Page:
5. Increases Bone Density
Regular exercise can help trigger new bone formation, which helps your bones become stronger and denser. Lifting weights often gets the most credit for aiding bone density, but HIIT training and other forms of exercise that require impact on your skeletal system help, too.
In fact, a study5 in 2022 found that HIIT treadmill training sessions delivered better bone metabolism results than moderate-intensity continuous training on a treadmill in the course of just eight weeks.
Another benefit to HIIT training is the fact it’s adaptable to your surroundings. Whether you’re in a commercial gym or a hotel room, you can adapt a workout to the equipment you have on hand, minimal space, and limited time.
A popular way to perform intervals with only your bodyweight is the 20/10 pattern of Tabata. To perform a Tabata workout, you’ll perform 20 seconds of all-out effort followed by only 10 seconds of rest. You can do it with split squats, burpees, push-ups, mountain climbers, or any other bodyweight movement. Needless to say, it’s a tough workout and doesn’t require much space.
I like to do a mix of HIIT workouts and steady-state cardio throughout the week in addition to barbell training. But here’s the thing: I burn more calories in less time when I do a HIIT program than when I walk on my treadmill for 30 minutes. It’s laughable how little my Move Ring advances on my iPhone during a walk or jog compared to a shorter HIIT workout.
In a 2015 study6 to determine the effects of HIIT and steady-state cardio, researchers found that even mild interval training presents very similar physiological challenges compared to steady-state training. That said, if you’re short on time, a HIIT workout can deliver the same benefits you might get from a longer more endurance-style run or bike ride.
It’s also worth noting that the research did discover that training enjoyment went down for subjects who were in the HIIT program versus the steady-state program.
How To Do High-Intensity Interval Training
In a 2012 research review7 published in Sports Medicine, author Daniel Scardina states that the “idea that interval training can be identified by a specific intensity, duration, or number of exercise bouts or by the amount or type of recovery between bouts of exercise is not valid.”
In other words, interval training—in this case HIIT—is an umbrella term for any type of intermittent training where you manipulate the intensity duration of both work and recovery periods.
This means you can manipulate and scale HIIT training in a variety of ways that work best for you. You can perform everything from jumping rope to kettlebell swings to achieve a HIIT routine.
Examples of HIIT include:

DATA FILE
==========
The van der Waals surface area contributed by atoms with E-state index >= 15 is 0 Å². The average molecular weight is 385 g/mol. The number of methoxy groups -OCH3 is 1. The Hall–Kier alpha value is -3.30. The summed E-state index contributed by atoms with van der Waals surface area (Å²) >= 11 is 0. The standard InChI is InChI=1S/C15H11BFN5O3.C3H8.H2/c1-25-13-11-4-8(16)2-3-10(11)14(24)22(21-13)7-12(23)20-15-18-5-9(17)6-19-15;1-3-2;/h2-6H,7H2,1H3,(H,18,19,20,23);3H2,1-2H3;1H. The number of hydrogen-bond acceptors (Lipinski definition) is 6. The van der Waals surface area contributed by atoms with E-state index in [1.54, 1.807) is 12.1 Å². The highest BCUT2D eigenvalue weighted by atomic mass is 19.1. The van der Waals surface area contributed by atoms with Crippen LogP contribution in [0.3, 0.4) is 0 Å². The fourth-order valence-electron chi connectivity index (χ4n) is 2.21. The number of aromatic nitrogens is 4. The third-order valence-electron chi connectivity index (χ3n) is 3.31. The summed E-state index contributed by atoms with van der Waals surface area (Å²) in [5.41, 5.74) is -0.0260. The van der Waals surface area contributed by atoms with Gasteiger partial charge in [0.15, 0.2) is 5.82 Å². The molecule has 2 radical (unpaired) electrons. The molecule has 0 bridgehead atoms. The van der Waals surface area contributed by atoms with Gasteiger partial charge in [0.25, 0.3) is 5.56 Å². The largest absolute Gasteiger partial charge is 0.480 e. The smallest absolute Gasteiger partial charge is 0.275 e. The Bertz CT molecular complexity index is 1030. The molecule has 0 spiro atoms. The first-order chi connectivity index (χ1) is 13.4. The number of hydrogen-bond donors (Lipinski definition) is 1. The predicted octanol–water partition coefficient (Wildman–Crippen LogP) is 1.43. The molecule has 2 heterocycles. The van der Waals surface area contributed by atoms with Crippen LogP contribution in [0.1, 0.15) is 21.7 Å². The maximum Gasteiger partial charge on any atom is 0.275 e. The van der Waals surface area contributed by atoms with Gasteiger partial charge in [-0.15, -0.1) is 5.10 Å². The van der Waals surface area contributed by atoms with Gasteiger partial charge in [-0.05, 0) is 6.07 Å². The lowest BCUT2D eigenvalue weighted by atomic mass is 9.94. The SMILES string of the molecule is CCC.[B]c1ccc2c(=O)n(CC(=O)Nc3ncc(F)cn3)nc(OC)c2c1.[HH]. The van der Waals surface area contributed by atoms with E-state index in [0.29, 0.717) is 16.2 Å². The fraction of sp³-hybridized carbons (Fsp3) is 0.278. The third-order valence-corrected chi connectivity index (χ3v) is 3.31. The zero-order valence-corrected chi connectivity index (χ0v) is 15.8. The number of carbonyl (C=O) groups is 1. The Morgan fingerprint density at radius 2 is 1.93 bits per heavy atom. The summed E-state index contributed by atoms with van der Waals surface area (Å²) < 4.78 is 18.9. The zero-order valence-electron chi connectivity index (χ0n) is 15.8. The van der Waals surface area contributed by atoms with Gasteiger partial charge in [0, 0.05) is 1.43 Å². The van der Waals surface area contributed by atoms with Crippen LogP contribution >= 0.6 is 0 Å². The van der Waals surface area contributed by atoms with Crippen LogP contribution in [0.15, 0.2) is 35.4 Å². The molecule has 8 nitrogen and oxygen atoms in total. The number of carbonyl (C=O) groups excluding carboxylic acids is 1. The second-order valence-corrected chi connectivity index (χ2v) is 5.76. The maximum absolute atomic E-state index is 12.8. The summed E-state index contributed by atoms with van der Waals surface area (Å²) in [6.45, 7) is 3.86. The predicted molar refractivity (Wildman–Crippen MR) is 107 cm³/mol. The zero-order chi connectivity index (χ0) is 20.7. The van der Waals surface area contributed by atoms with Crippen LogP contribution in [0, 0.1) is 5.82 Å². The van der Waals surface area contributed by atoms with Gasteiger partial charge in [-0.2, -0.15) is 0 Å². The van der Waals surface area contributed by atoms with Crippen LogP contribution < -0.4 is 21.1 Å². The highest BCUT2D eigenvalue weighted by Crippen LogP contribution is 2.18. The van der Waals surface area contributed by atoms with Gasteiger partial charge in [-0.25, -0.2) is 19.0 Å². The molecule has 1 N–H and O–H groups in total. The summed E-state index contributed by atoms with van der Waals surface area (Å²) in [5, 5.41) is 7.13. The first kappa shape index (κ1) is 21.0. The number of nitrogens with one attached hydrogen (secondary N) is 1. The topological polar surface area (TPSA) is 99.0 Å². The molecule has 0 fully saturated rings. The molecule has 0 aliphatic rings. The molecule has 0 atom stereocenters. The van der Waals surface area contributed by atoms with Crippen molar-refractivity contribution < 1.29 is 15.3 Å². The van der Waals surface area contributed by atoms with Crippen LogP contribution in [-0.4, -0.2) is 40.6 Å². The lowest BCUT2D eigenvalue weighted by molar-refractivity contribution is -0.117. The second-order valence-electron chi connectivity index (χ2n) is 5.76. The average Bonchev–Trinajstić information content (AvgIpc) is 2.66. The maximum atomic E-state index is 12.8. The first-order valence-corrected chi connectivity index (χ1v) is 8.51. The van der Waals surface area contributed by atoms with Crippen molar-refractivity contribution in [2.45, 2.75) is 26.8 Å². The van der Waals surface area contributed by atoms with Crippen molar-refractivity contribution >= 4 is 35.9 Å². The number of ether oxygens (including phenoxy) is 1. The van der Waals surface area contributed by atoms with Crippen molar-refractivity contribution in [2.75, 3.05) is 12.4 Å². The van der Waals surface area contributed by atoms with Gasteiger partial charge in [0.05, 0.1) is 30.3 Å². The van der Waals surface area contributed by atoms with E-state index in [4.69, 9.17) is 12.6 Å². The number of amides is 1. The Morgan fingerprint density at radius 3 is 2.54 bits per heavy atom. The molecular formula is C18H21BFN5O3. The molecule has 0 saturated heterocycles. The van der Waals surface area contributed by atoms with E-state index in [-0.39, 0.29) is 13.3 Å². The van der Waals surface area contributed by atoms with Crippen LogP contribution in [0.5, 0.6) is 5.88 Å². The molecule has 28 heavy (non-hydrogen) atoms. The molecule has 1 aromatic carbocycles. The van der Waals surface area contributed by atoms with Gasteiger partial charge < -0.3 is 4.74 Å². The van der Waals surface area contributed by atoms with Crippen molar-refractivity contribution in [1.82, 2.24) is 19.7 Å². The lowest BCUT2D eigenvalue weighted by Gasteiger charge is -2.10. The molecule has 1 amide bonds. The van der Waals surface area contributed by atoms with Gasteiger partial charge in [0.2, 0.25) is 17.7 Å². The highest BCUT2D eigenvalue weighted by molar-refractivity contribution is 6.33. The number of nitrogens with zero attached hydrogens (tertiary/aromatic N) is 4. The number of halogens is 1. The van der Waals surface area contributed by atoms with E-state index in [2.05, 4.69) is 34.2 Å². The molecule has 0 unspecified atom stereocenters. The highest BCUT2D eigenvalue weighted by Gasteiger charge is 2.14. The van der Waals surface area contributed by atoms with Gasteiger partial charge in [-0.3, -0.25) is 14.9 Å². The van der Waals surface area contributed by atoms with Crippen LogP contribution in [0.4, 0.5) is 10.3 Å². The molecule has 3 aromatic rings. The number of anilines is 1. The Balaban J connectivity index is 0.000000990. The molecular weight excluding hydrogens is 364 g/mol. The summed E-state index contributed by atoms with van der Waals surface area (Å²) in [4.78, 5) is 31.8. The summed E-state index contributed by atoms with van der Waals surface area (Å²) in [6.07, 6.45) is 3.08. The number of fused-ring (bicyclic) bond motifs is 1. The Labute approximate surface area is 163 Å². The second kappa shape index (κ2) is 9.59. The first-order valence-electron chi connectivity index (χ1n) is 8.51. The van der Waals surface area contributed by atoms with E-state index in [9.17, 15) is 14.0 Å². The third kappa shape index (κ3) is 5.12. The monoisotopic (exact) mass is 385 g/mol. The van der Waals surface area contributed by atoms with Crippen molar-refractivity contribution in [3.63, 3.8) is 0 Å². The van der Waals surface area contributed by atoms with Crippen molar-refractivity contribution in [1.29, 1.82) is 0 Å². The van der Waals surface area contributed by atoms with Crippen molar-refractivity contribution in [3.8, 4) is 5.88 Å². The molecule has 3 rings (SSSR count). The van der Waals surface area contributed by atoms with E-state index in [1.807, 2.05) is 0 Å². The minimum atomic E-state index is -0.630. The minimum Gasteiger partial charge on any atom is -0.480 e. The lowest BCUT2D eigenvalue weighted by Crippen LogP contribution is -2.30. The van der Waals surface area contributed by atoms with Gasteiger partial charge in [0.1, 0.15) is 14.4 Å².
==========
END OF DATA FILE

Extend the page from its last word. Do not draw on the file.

- Cycling through a series of 200-meter sprints followed by two minutes of recovery
- Performing all-out effort on rope slams for 20 seconds, followed by 60 seconds of rest
- Repeated cycles on a rowing erg performing nearly all-out effort for 30 seconds, followed by 60 seconds of low- to moderate-intensity effort rowing
Benefits of HIIT: Final Thoughts
There are a variety of benefits of HIIT training, but overall it’s important to realize that HIIT training is a form of cardiovascular exercise. Any form of cardiovascular training that you enjoy (and helps you meet the recommended 150 minutes of activity per week) is the exercise you should partake in. Overall HIIT training can be fun, it can save time, and it is highly adaptable for a variety of skill levels.
Benefits of HIIT: Q&A
Why is HIIT so beneficial?
The short answer is HIIT is a time-efficient way to improve your cardiovascular and metabolic health.
Do HIIT workouts burn belly fat?
While you cannot spot-treat fat loss, cardiovascular exercise can be an efficient way to burn calories and promote fat loss. Additionally, your caloric intake and overall nutrition plays an even bigger role in weight loss and overall body composition.
Can HIIT change your body?
Consistent HIIT workouts paired with proper recovery, rest, and nutrition spanned out over the course of weeks and months can absolutely lead to body competition changes in muscle and overall weight loss.
- Ripa R, George T, Sattar Y. Physiology, Cardiac Muscle. [Updated 2022 Jun 2]. In: StatPearls [Internet]. Treasure Island (FL): StatPearls Publishing; 2022 Jan-.
- American Heart Association. Why is physical activity so important for health and well-being? 2017, January 14.
- Ingham SA, Carter H, Whyte GP, Doust JH. Physiological and performance effects of low- versus mixed-intensity rowing training. Med Sci Sports Exerc. 2008;40(3):579-584. doi:10.1249/MSS.0b013e31815ecc6a
- Youssef L, Granet J, Marcangeli V, et al. Clinical and Biological Adaptations in Obese Older Adults Following 12-Weeks of High-Intensity Interval Training or Moderate-Intensity Continuous Training. Healthcare (Basel). 2022;10(7):1346. Published 2022 Jul 20. doi:10.3390/healthcare10071346
- Panissa VLG, Fukuda DH, Staibano V, Marques M, Franchini E. Magnitude and duration of excess of post-exercise oxygen consumption between high-intensity interval and moderate-intensity continuous exercise: A systematic review. Obes Rev. 2021 Jan;22(1):e13099. doi: 10.1111/obr.13099. Epub 2020 Jul 12. PMID: 32656951.
- Foster C, Farland CV, Guidotti F, et al. The Effects of High Intensity Interval Training vs Steady State Training on Aerobic and Anaerobic Capacity. J Sports Sci Med. 2015;14(4):747-755. Published 2015 Nov 24.
- Daniels, J., Scardina, N. Interval Training and Performance. Sports Medicine 1, 327–334 (1984).